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Just Shrink It! – It’s All About Scale

November 12, 2009

Last week I did a presentation to a group which focused heavily upon the visual designs I create as well as my take on examples of good and bad visual design. Some of the samples I used are here. It got me thinking again about what are clear cut Rules of Design (to me!) that some of my clients have a bit of trouble grasping when I stick to my guns about the design of a particular print ad and won’t do it the way they ask. Translation: the customer is wrong, I am right. You pay me for my expertise, and I won’t do it the wrong way. (Obviously the correct way to handle this situation is to explain to the client, politely, why their way would be detrimental to achieving the ad’s goals [selling the products or services] and my way is a benefit to them.)

First and foremost, when designing a display ad my first consideration is to the target audience. Are they already familiar with my client’s products and services? (Have they seen them many times before?) Or, if the audience is completely new, do I have to consider educating the audience as part of the ad’s visuals?

Second, how much space do I get to deliver my message? This is critical on many levels. If I’m getting a full page ad space, my audience is far more captive than one in which I’m sharing the page with one, two, three or half a dozen other advertisers. If it’s the latter, I know I have to plan for a way to pull the reader’s eye away from the other ads to get their attention. This is absolutely essential in executing the right design for the right space because not knowing what other advertisers may be presenting on the page can kill the most beautiful designs that are in the wrong place. It’s like competing in a cooking competition, and everyone can make whatever they want, from a breakfast item to a fancy dessert. So if my client makes the absolute, best chicken parmesan in the world, but the next guy puts out a four-tier wedding cake, guess who’s gonna get the attention?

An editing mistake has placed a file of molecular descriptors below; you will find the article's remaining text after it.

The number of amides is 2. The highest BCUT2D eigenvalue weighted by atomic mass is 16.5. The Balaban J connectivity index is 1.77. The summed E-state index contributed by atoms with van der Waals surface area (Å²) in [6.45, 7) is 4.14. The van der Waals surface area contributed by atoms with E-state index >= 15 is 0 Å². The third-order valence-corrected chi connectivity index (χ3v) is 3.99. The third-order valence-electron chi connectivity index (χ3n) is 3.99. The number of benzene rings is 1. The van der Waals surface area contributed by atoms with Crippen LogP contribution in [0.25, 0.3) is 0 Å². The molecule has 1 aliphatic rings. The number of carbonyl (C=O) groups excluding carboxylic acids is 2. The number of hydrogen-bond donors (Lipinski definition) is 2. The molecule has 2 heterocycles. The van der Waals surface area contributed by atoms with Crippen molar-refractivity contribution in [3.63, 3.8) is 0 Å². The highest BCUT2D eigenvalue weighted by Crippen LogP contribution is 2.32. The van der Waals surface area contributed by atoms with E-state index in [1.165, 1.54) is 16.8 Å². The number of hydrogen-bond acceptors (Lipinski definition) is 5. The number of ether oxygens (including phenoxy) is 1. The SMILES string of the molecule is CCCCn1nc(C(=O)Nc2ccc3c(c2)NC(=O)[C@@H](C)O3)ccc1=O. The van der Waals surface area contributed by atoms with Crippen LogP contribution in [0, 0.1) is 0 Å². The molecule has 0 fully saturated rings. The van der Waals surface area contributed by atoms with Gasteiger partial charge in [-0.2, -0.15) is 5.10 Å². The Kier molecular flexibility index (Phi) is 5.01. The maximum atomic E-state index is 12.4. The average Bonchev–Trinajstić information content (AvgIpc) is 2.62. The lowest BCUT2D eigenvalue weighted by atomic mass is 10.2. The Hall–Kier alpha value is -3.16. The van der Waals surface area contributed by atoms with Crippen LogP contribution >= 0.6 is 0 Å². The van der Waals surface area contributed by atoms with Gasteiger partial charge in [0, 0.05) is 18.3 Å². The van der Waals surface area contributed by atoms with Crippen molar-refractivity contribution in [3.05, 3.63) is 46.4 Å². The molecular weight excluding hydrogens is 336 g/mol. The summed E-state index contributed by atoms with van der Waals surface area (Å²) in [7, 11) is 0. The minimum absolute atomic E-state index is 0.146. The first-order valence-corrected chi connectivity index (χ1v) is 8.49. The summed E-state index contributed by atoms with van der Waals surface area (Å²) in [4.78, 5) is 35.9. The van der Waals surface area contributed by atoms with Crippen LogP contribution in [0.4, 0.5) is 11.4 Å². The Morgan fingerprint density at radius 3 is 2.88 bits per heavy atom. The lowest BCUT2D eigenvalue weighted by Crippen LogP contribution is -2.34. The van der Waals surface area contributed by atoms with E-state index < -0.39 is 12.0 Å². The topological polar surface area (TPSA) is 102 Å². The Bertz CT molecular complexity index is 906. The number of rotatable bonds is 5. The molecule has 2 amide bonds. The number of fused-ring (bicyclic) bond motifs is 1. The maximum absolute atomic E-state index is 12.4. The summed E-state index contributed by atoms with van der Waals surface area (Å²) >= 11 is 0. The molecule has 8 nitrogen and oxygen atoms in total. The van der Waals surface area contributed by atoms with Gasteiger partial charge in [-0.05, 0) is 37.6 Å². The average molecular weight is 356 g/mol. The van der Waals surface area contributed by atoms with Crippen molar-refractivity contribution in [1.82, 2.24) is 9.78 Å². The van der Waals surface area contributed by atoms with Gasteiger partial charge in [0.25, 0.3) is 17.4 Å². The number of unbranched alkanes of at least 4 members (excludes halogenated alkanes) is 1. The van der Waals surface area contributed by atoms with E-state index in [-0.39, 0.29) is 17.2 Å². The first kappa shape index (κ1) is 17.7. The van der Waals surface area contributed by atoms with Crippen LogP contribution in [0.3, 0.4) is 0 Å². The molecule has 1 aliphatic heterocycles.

A frequent request I get is to just “shrink down” that full page ad we did over here to fit this tiny quarter page ad space over there. It just doesn’t translate. Let’s take a look. As an example, just so I don’t offend any past and present clients, I’ll use an old holiday greeting card. Here it is:


It doesn’t have any sales headline or copy on it, but you can use your imagination, right? So let’s now take a look at it “just shrunk down” to fit that quarter page space.


Holy Hannah! It’s so tiny now! Ignoring the fact that any headline and copy would be much too small now to read, how much of the detail in the artwork can you see? This is the problem with trying to save money by “shrinking” down an existing ad to fit another space. It just doesn’t work. The ad loses impact; it’s improperly scaled for the space. Not to mention if the other advertisers do properly scale their designs to fit the space, your “shrunk down” ad may look even more poorly against the other three on the page.

If the design elements (gingerbread man, decorated trees, house and dog) all represent products for sale, do you need a magnifying glass to see them? Wouldn’t it be better to focus on just one or two products in close up to draw in the viewer? Let’s take a look at that instead:


Big improvement. We’re only focusing on two key elements. So the moral of the story is that “just shrink it” often doesn’t work. Overlooking the fact that most shrunk-down ads are not the same perspective in scale anyway (length and width), usually the elements in the composition have to be re-thought through to see if they will work in a new size and new publication. You may need to start from scratch.

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